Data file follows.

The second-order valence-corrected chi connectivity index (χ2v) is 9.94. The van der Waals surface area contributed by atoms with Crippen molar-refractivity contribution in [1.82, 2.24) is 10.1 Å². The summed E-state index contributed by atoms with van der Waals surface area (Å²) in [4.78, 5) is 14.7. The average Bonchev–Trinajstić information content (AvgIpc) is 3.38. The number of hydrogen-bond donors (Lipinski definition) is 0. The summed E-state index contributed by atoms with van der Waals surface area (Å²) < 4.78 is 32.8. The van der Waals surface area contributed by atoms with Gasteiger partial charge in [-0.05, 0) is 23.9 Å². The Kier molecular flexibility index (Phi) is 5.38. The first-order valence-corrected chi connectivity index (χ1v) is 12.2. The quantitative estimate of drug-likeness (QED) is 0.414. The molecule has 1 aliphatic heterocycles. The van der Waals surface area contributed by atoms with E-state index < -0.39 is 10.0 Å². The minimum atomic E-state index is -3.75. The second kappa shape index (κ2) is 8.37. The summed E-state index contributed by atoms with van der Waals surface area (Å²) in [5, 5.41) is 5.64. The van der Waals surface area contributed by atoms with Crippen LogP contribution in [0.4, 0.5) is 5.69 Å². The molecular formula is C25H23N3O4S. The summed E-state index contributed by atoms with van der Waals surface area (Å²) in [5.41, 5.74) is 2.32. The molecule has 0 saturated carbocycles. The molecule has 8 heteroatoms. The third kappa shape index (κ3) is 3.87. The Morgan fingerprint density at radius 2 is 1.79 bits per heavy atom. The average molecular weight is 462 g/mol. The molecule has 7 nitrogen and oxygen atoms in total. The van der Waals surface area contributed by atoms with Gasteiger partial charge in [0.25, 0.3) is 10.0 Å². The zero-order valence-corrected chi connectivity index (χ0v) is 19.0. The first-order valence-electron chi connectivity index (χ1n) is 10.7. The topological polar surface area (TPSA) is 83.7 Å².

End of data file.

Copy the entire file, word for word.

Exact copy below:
The second-order valence-corrected chi connectivity index (χ2v) is 9.94. The van der Waals surface area contributed by atoms with Crippen molar-refractivity contribution in [1.82, 2.24) is 10.1 Å². The summed E-state index contributed by atoms with van der Waals surface area (Å²) in [4.78, 5) is 14.7. The average Bonchev–Trinajstić information content (AvgIpc) is 3.38. The number of hydrogen-bond donors (Lipinski definition) is 0. The summed E-state index contributed by atoms with van der Waals surface area (Å²) < 4.78 is 32.8. The van der Waals surface area contributed by atoms with Gasteiger partial charge in [-0.05, 0) is 23.9 Å². The Kier molecular flexibility index (Phi) is 5.38. The first-order valence-corrected chi connectivity index (χ1v) is 12.2. The quantitative estimate of drug-likeness (QED) is 0.414. The molecule has 1 aliphatic heterocycles. The van der Waals surface area contributed by atoms with E-state index < -0.39 is 10.0 Å². The minimum atomic E-state index is -3.75. The second kappa shape index (κ2) is 8.37. The summed E-state index contributed by atoms with van der Waals surface area (Å²) in [5, 5.41) is 5.64. The van der Waals surface area contributed by atoms with Crippen LogP contribution in [0.4, 0.5) is 5.69 Å². The molecular formula is C25H23N3O4S. The summed E-state index contributed by atoms with van der Waals surface area (Å²) in [5.41, 5.74) is 2.32. The molecule has 0 saturated carbocycles. The molecule has 8 heteroatoms. The third kappa shape index (κ3) is 3.87. The Morgan fingerprint density at radius 2 is 1.79 bits per heavy atom. The average molecular weight is 462 g/mol. The molecule has 7 nitrogen and oxygen atoms in total. The van der Waals surface area contributed by atoms with Gasteiger partial charge in [0.25, 0.3) is 10.0 Å². The zero-order valence-corrected chi connectivity index (χ0v) is 19.0. The first-order valence-electron chi connectivity index (χ1n) is 10.7. The topological polar surface area (TPSA) is 83.7 Å².